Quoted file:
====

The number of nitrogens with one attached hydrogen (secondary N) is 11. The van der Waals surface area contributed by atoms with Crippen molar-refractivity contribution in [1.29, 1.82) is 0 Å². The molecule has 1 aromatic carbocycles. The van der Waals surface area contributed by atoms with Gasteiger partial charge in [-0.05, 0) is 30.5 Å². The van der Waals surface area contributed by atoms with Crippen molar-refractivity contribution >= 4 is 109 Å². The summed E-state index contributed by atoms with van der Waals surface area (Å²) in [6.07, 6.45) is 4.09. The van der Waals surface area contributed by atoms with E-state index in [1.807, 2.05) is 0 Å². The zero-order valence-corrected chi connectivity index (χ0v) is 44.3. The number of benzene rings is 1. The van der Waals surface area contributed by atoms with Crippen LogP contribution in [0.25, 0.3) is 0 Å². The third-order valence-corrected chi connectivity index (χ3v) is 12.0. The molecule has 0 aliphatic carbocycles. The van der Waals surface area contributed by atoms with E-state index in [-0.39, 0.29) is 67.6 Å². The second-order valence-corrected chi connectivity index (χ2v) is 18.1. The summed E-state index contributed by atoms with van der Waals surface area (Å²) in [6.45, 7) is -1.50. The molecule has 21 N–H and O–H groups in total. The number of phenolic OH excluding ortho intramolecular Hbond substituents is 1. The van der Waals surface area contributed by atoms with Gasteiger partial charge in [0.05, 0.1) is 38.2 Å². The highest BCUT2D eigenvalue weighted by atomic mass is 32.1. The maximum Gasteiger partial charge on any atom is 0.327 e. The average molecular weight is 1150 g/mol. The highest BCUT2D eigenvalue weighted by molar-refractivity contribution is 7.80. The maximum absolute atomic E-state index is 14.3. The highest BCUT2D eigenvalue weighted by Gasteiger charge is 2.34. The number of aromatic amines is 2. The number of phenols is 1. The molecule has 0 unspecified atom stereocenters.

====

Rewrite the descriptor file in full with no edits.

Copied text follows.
The number of nitrogens with one attached hydrogen (secondary N) is 11. The van der Waals surface area contributed by atoms with Crippen molar-refractivity contribution in [1.29, 1.82) is 0 Å². The molecule has 1 aromatic carbocycles. The van der Waals surface area contributed by atoms with Gasteiger partial charge in [-0.05, 0) is 30.5 Å². The van der Waals surface area contributed by atoms with Crippen molar-refractivity contribution >= 4 is 109 Å². The summed E-state index contributed by atoms with van der Waals surface area (Å²) in [6.07, 6.45) is 4.09. The van der Waals surface area contributed by atoms with E-state index in [1.807, 2.05) is 0 Å². The zero-order valence-corrected chi connectivity index (χ0v) is 44.3. The number of benzene rings is 1. The van der Waals surface area contributed by atoms with Crippen LogP contribution in [0.25, 0.3) is 0 Å². The third-order valence-corrected chi connectivity index (χ3v) is 12.0. The molecule has 0 aliphatic carbocycles. The van der Waals surface area contributed by atoms with E-state index in [-0.39, 0.29) is 67.6 Å². The second-order valence-corrected chi connectivity index (χ2v) is 18.1. The summed E-state index contributed by atoms with van der Waals surface area (Å²) in [6.45, 7) is -1.50. The molecule has 21 N–H and O–H groups in total. The number of phenolic OH excluding ortho intramolecular Hbond substituents is 1. The van der Waals surface area contributed by atoms with Gasteiger partial charge in [0.05, 0.1) is 38.2 Å². The highest BCUT2D eigenvalue weighted by atomic mass is 32.1. The maximum Gasteiger partial charge on any atom is 0.327 e. The average molecular weight is 1150 g/mol. The highest BCUT2D eigenvalue weighted by molar-refractivity contribution is 7.80. The maximum absolute atomic E-state index is 14.3. The highest BCUT2D eigenvalue weighted by Gasteiger charge is 2.34. The number of aromatic amines is 2. The number of phenols is 1. The molecule has 0 unspecified atom stereocenters.